Begin Scouting for Alfalfa and Clover Leaf Weevils

Begin Scouting for Alfalfa and Clover Leaf Weevils

May 9, 2008

Close-up image of an alfalfa weevil
Alfalfa weevil
Close-up image of a clover leaf weevil
Clover leaf weevil
Photo of damage caused by an alfalfa weevil
Alfalfa weevil damage.

Insect development has been delayed in Nebraska due to below average temperatures. However, with temperatures climbing and alfalfa greening up, it is time to begin scouting alfalfa for weevils and signs of feeding damage. Temperatures and conditions in southern Nebraska indicate that some feeding may be observed as tiny pinholes on the leaves of the upper part of the stem.

One way to quickly scout a field for alfalfa weevils is to use a sweep net. A 15-inch diameter net is a useful tool for establishing the presence of insect pests and is essential for some, including the potato leafhopper in alfalfa, which cannot be scouted accurately by any other method. Field sweep nets are available through many agricultural suppliers, including Great Lakes IPM, Gemplers, Forestry Suppliers, Bioquip, and others. They cost $30 - $50. Replacement nets also are available.

Most alfalfa weevils overwinter as adults and then become active and lay eggs; however, some overwinter as eggs and hatch early. This has resulted in some areas in Nebraska (Panhandle and the northern tier of counties) being hit with two flushes of weevils in spring. In recent years alfalfa weevils in some areas have damaged regrowth after the first cutting due to a combination of late larval feeding and adult feeding. This is something to be aware of after the first cutting.

While alfalfa weevil damage has been spotty in much of Nebraska over the past few years, the potential for damage always exists. If you're growing high quality alfalfa hay, in the next few weeks take time out from planting row crops to scout for weevils.

Table 1. Comparison of alfalfa weevil to clover leaf weevil.
Alfalfa Weevils Clover Leaf Weevils
Overwinter primarily as adults Overwinter primarily as larvae
Adults brown with dark brown stripe halfway down back, 3/16 inch long Adults dark brown, pitted light brown underneath, over 1/4 inch long
Larvae prefer to feed on tips Larvae feed anywhere on plant
Larvae remain on plant most of the time Most larvae in soil or debris during daytime hours
Larvae have black heads Larvae have brown heads
Adults leave fields in June Adults may remain in fields

Clover leaf weevils (CLW) are occasionally a problem but are very vulnerable to fungus disease and so haven't been pests since the late 80s early 90s when spring rains were rare. Dry conditions over the past several years in western Nebraska likely were conducive to building their populations, although recent rain could have knocked populations down. Clover leaf weevil larvae will be in the debris around the crowns during day. Scratching in the soil around the crowns and counting the number of larvae found per crown will help give a better idea of clover leaf weevil infestation. Their brown heads will help distinguish them from the black-headed alfalfa weevil. Table 1 compares the alfalfa weevil and the clover leaf weevil.

Both the alfalfa and clover leaf weevils feed on first cutting alfalfa as larvae, and regrowth after the first cutting as adults (and sometimes larvae). While research in northeast Nebraska has shown that clover leaf weevil larva feeding does not cause yield reduction to first cutting alfalfa, alfalfa weevil feeding can cause severe losses to yield and quality of the first cutting.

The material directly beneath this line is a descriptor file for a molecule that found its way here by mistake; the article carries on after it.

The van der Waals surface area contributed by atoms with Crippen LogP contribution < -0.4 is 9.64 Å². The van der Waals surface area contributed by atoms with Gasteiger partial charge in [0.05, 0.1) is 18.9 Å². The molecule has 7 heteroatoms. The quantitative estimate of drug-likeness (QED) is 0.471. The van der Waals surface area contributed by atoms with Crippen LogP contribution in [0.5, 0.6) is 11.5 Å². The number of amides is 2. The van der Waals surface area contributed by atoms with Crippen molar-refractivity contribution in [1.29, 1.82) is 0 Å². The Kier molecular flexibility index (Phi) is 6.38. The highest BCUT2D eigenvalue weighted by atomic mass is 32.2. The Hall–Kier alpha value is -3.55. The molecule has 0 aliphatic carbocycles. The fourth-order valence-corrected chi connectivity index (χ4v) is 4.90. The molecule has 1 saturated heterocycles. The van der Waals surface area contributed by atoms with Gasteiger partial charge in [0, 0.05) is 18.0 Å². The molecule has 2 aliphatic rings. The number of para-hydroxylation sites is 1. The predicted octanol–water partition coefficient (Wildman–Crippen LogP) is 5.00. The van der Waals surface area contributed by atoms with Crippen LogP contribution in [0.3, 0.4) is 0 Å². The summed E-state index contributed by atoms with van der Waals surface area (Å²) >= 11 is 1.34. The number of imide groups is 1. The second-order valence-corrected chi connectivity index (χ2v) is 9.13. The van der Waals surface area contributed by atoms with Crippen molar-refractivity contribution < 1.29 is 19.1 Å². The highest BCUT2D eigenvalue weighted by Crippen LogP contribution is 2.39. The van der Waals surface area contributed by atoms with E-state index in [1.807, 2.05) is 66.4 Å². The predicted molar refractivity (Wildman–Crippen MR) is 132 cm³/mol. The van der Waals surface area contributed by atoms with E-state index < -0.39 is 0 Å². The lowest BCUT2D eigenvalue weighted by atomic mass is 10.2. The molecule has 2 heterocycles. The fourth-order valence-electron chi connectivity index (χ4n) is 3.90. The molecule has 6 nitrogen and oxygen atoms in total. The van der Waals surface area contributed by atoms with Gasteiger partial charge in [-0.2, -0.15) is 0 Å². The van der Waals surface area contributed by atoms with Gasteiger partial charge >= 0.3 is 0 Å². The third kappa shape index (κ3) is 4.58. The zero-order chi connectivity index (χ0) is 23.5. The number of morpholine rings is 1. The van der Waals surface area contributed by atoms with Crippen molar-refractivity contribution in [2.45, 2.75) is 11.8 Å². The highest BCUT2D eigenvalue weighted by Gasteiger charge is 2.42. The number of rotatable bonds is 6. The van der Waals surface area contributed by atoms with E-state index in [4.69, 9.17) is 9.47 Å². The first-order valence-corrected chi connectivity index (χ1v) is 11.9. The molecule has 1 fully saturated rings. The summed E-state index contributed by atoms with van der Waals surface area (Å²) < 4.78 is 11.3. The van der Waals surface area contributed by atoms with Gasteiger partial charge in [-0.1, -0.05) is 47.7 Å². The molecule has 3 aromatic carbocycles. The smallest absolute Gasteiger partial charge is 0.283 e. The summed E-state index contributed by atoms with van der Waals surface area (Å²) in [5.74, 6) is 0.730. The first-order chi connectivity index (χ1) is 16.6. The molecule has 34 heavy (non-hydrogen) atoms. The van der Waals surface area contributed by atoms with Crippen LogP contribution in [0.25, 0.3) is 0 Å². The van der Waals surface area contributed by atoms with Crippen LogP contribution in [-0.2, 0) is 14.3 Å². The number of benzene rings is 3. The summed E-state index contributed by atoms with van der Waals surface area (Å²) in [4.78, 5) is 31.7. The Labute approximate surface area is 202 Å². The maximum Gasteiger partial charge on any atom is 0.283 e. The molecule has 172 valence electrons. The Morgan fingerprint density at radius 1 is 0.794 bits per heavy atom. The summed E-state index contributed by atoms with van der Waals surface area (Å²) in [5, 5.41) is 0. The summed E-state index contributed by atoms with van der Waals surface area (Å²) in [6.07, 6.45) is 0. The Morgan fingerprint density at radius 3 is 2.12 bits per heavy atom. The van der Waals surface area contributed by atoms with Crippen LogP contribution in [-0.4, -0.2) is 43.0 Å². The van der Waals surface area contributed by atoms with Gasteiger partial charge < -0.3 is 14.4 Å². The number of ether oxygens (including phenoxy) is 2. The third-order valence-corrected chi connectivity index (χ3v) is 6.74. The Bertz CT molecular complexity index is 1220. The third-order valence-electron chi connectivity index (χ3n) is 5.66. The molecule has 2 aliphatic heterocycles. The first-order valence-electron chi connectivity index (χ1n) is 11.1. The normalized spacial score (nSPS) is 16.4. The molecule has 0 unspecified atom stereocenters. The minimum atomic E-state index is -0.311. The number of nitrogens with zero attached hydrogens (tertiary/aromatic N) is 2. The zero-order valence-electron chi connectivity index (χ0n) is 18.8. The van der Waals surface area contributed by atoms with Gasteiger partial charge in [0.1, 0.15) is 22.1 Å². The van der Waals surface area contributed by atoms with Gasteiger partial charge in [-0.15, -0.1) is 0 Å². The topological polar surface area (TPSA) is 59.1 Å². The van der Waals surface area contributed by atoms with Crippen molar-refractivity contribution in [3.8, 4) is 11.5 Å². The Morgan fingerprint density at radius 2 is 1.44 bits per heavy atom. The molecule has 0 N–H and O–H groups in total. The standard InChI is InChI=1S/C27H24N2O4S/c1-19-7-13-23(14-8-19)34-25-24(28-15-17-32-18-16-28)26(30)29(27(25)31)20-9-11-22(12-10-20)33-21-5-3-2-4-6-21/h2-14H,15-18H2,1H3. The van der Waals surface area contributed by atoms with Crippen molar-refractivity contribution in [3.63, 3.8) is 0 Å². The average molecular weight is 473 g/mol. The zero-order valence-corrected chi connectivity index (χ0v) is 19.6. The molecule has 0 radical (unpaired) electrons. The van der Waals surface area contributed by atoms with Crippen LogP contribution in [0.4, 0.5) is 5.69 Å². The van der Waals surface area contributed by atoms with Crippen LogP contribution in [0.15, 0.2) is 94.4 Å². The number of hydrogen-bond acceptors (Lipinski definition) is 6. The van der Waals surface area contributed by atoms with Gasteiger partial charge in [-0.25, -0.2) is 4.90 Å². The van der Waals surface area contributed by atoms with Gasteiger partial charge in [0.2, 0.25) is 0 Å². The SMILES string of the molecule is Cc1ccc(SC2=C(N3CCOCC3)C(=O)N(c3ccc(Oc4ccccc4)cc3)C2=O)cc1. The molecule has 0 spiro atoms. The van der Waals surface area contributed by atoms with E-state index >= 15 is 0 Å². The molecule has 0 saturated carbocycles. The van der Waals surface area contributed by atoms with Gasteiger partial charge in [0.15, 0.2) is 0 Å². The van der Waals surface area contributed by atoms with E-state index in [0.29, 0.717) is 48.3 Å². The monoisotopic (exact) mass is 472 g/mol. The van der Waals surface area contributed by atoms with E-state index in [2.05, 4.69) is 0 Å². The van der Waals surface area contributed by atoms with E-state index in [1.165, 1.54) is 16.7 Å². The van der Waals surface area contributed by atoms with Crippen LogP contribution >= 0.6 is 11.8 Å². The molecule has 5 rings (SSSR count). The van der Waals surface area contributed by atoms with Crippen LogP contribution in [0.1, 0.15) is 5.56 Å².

Scouting for Alfalfa Weevils

It is essential that fields be monitored now for alfalfa weevil feeding. Damage consists of small holes and interveinal feeding on the newest leaflets near the stem tips. The larvae are a small (1/16 to 3/8 inch in length), pale yellowish green, becoming a darker green when larger. These legless worms have black heads and a white stripe the length of the back. The alfalfa weevil larvae spend nearly all their time on the plant. When disturbed, they curl into a "C" shape.

Once the alfalfa is about 4-6 inches tall, take a net sample to establish whether weevils are present. If they are, carefully cut some stems at ground level (30 to 50 per field, from various spots in the field) and shake the stems against the side of a 5 gallon bucket. This will dislodge the weevils and make it easy to average the number of weevil larvae per stem.

Treatment thresholds for the alfalfa weevil at three alfalfa price levels.
Figure 1. Treatment thresholds for the alfalfa weevil at three alfalfa price levels.
Charts and/or tables have been developed to aid control decisions. These charts are guidelines based on available research and can fluctuate depending on growing conditions and variety. Notice that these charts have lower price levels than what alfalfa is currently selling for in some areas of Nebraska. With prices varying considerable depending on quality and type of bales, start by using the $105 chart and adjust the levels according to the crop health, variety, and value, as well as when you expect to use or sell it.

Each chart has been developed for a different alfalfa value. To treat or re-sample depends on the average number of weevils per stem, the stem length, and the value of the alfalfa. When alfalfa reaches a certain height, it may be more profitable to cut the alfalfa early rather than treat it. Insecticides registered to control alfalfa weevil larvae include Ambush, Baythroid, Cythion, Furadan, Guthion, Imidan, Lannate, Lorsban, Mustang Max, Penncap M, Proaxis, Pounce, Sevin, and Warrior. Check the labels or see UNL's Entomology Web site at http://entomology.unl.edu/instabls/instabls.htm to find the use rates.

Keith Jarvi
Extension IPM
Northeast REC, Norfolk
Tom Hunt
Extension Entomologist
Haskell Ag Lab, Concord
Robert Wright
Extension Entomologist, Lincoln